Some beneficiaries of the government’s paycheck protection program were Wall Street companies, particularly investment banks that typically do millions of tips on business mergers.
Earlier this week, the Small Business Administration released detailed information on small businesses that have received $ 150,000 or more in Paycheck Protection Program loans. The loans, which are part of the Cares Act, are repayable if they are used to keep their workers employed.
Launched in April, the Paycheck Protection Program was intended to provide loans to small businesses struggling to survive during the Covid-19 recession. The pandemic has caused the closure of businesses across the United States and some 20 million Americans are still out of work. At first, the PPP was criticized for granting loans to large companies or public enterprises. This prompted some companies, like
Fiesta Restaurant Group
(Ticker: FRGI) and Shake Shack (SHAK), to return the funds.
The PPP has remained vital for the survival of several companies. The program has granted 4.9 million loans, valued at $ 521.5 billion to businesses as of June 30, the SBA said. (The PPP is not short of cash and has $ 131.9 billion left. The PPP was also scheduled to stop lending on June 30, but this was extended until August 8.)
Over 280 companies, each of which requested more than $ 150,000 in aid, identified as investment banks. Many were small companies like Mathusalem Advisors, the media-focused investment bank founded by John Chachas. A former Lazard investment banker, ChaChas ran as a Republican for the entire Nevada Senate held by Larry Reid in 2010. He founded Methuselah that year.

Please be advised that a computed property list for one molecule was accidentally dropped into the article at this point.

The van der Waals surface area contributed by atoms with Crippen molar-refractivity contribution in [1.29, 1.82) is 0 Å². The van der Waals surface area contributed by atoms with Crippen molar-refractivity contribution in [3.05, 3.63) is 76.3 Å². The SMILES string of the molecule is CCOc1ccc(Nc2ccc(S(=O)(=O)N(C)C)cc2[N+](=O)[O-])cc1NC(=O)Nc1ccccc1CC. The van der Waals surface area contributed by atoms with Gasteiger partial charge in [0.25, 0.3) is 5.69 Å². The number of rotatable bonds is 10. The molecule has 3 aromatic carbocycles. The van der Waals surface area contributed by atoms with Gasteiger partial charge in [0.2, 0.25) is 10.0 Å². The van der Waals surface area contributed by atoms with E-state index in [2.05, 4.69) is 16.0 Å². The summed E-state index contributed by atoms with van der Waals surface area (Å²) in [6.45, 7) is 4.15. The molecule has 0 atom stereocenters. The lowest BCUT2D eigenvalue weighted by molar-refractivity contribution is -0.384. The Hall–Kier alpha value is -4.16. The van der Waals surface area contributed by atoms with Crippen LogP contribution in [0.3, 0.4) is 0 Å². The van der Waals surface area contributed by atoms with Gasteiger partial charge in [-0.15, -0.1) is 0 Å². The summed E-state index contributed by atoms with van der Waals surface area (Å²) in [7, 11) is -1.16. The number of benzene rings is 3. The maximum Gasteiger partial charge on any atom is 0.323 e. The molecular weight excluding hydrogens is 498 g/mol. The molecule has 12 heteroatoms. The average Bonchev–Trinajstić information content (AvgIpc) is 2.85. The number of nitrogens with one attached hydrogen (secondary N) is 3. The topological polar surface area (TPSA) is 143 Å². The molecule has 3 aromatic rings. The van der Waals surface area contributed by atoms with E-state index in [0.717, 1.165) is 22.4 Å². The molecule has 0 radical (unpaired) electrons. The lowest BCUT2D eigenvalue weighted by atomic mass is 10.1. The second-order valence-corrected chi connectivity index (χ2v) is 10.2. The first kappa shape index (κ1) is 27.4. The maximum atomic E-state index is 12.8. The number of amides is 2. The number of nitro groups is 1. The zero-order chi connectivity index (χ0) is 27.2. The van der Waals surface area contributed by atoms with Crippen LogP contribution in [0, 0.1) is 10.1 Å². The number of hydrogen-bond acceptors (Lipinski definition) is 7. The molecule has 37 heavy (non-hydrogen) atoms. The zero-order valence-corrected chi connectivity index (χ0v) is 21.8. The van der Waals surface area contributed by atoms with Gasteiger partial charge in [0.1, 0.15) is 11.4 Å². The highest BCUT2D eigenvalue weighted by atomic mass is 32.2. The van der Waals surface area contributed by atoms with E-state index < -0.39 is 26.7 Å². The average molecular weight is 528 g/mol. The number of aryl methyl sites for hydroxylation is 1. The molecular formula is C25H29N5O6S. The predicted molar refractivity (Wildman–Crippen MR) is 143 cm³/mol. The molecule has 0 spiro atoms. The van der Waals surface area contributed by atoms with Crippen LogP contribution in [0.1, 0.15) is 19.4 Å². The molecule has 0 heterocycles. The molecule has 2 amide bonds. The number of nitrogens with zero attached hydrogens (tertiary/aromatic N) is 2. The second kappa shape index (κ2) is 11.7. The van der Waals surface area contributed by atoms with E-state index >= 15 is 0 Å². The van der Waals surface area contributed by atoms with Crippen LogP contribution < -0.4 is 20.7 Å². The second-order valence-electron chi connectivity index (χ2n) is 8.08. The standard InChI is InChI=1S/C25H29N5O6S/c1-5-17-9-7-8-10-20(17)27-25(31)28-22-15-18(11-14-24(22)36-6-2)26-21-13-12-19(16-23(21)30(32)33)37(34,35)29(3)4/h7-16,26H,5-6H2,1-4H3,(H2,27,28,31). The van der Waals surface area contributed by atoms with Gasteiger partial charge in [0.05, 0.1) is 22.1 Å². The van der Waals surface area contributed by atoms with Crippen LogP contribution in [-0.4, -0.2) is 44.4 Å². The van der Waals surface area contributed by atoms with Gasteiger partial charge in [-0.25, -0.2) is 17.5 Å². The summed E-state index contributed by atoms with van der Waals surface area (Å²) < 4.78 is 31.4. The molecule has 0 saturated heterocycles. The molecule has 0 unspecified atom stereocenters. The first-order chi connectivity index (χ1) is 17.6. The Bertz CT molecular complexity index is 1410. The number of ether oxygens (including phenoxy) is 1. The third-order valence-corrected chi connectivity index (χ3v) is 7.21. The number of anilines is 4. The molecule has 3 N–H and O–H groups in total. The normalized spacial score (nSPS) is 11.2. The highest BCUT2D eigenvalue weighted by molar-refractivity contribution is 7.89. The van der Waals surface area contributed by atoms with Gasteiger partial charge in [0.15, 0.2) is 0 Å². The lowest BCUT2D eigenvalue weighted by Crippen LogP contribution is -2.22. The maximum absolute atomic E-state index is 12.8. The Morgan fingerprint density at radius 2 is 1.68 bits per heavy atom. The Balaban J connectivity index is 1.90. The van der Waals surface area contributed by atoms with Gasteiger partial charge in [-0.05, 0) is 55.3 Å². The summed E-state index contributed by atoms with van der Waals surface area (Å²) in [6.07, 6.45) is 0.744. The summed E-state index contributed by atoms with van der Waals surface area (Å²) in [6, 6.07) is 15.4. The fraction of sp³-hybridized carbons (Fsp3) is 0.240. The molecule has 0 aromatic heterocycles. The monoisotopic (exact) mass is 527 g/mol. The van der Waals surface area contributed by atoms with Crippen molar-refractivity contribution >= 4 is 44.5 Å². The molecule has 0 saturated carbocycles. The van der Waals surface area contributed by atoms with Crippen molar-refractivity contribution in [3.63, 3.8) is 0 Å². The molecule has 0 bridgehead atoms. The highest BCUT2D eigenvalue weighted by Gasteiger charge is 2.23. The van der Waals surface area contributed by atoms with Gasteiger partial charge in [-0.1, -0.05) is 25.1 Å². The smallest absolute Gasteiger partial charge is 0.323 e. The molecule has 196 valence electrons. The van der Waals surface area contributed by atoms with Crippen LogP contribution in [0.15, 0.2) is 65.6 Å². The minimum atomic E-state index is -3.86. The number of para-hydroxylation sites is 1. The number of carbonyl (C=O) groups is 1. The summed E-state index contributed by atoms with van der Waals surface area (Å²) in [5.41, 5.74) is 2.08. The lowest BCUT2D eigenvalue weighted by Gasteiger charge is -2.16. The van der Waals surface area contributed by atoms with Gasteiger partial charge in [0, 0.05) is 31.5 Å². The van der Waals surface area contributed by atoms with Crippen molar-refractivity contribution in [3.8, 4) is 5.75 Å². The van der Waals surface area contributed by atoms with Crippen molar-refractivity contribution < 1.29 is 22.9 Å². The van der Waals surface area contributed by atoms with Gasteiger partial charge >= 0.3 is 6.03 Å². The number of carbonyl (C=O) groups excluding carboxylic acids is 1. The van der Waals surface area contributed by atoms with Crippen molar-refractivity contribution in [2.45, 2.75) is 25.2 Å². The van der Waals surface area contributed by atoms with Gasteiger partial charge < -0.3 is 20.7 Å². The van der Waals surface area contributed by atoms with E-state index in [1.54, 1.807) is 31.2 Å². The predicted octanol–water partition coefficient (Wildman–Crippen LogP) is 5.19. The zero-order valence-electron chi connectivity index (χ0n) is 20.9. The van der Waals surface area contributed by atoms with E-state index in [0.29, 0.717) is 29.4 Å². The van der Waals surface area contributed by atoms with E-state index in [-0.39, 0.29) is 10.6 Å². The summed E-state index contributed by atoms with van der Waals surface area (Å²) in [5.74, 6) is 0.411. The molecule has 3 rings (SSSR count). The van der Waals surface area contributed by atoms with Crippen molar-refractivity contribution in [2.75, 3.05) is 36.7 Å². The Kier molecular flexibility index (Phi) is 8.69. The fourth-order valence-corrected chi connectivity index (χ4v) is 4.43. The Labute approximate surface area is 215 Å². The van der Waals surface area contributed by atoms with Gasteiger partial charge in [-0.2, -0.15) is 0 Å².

ChaChas, the managing director of Methuselah, confirmed that the investment bank had received $ 169,000 from the PPP. The IB used the funding to preserve the salaries of its employees, he said. According to the SBA, the PPP loan was used to finance seven jobs in Methuselah. “NYC’s Covid policies have been extremely destructive and we are evaluating leaving NY so that we never suffer from this again,” ChaChas said in an email response to questions.
Some investment banks are very well known. Broadhaven Capital Partners, of Chicago, provided financial advice to
(BEN) on its purchase of 4.5 billion
Legg Mason (LM). Then there’s Financo, from New York, which advises retailers and consumer businesses like
(DLTR). Or North Point Advisors, of San Francisco, which has built a reputation as a restaurant consultant and claims a 50% market share representing major brands in the industry. Customers include Smashburger, TGI Fridays, and Blaze Pizza.
Here is a list of some of the investment banks that have received PPP loans:
Broadhaven Capital Partners has been approved for a loan of $ 350,000 to $ 1 million;
Berkery, Noyes & Co, of New York, was cleared to secure a loan of $ 350,000 to $ 1 million to save 36 jobs;
Financo of New York received approval for a loan of $ 350,000 to $ 1 million to retain 32 positions;
Sawaya Partners, of New York, was OK for $ 350,000 to $ 1 million to fund 24 employees;
Spurrier Capital Partners, of New York, was authorized to enter into a loan of $ 350,000 to $ 1 million to retain 17 positions;
Jordan Edmiston Group, of New York, has been approved for a loan of $ 350,000 to $ 1 million to fund 38 salaries;
Livingstone Partners, of Chicago, has been authorized to take out a loan of $ 350,000 to $ 1 million to save 25 positions;
Methuselah Advisors, of New York, has been approved for a PPP loan of $ 150,000 to $ 350,000 to keep 7 jobs;
JMP Securities (ticker: JMP) of San Francisco was OK for $ 2-5 million to salvage 126 positions;
North Point Advisors, of San Francisco, has been authorized to obtain a loan of $ 350,000 to $ 1 million to finance 31 jobs.
Union Square Advisors of San Francisco has received approval for a loan of $ 350,000 to $ 1 million to retain 35 positions.
Edgemont, of New York, has been approved for a PPP loan of $ 350,000 to $ 1 million.
JMP declined to comment. Executives from Broadhaven, Berkery, Financo, Sawaya, Spurrier, Jordan Edmiston, Livingstone, North Point, Union Square and Edgemont could not be reached for comment.
Write to Luisa Beltran at [email protected]